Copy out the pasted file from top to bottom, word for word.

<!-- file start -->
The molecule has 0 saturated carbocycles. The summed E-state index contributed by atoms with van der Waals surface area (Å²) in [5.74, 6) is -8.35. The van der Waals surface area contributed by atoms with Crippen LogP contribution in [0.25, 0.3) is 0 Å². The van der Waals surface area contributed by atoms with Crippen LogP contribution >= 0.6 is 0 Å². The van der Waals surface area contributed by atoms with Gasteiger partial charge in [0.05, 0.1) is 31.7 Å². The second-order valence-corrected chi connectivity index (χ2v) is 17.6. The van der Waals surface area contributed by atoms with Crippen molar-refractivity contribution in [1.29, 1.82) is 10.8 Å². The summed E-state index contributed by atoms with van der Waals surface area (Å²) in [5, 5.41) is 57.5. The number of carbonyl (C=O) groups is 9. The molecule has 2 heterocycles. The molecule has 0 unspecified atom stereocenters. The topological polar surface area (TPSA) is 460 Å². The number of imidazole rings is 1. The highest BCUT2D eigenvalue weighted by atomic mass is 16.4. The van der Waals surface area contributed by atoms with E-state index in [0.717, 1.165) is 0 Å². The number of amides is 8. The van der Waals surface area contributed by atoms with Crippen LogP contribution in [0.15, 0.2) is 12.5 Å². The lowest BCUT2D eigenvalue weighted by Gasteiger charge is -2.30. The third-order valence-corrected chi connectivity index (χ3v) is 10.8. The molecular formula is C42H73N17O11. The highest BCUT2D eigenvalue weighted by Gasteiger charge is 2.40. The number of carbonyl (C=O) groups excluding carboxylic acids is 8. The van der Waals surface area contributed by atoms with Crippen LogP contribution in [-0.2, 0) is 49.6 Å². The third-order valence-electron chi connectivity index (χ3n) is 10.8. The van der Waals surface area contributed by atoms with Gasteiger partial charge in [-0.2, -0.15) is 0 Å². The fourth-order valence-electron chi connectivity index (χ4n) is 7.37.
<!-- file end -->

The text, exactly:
The molecule has 0 saturated carbocycles. The summed E-state index contributed by atoms with van der Waals surface area (Å²) in [5.74, 6) is -8.35. The van der Waals surface area contributed by atoms with Crippen LogP contribution in [0.25, 0.3) is 0 Å². The van der Waals surface area contributed by atoms with Crippen LogP contribution >= 0.6 is 0 Å². The van der Waals surface area contributed by atoms with Gasteiger partial charge in [0.05, 0.1) is 31.7 Å². The second-order valence-corrected chi connectivity index (χ2v) is 17.6. The van der Waals surface area contributed by atoms with Crippen molar-refractivity contribution in [1.29, 1.82) is 10.8 Å². The summed E-state index contributed by atoms with van der Waals surface area (Å²) in [5, 5.41) is 57.5. The number of carbonyl (C=O) groups is 9. The molecule has 2 heterocycles. The molecule has 0 unspecified atom stereocenters. The topological polar surface area (TPSA) is 460 Å². The number of imidazole rings is 1. The highest BCUT2D eigenvalue weighted by atomic mass is 16.4. The van der Waals surface area contributed by atoms with E-state index in [0.717, 1.165) is 0 Å². The number of amides is 8. The van der Waals surface area contributed by atoms with Crippen LogP contribution in [0.15, 0.2) is 12.5 Å². The lowest BCUT2D eigenvalue weighted by Gasteiger charge is -2.30. The third-order valence-corrected chi connectivity index (χ3v) is 10.8. The molecular formula is C42H73N17O11. The highest BCUT2D eigenvalue weighted by Gasteiger charge is 2.40. The number of carbonyl (C=O) groups excluding carboxylic acids is 8. The van der Waals surface area contributed by atoms with Crippen LogP contribution in [-0.2, 0) is 49.6 Å². The third-order valence-electron chi connectivity index (χ3n) is 10.8. The van der Waals surface area contributed by atoms with Gasteiger partial charge in [-0.2, -0.15) is 0 Å². The fourth-order valence-electron chi connectivity index (χ4n) is 7.37.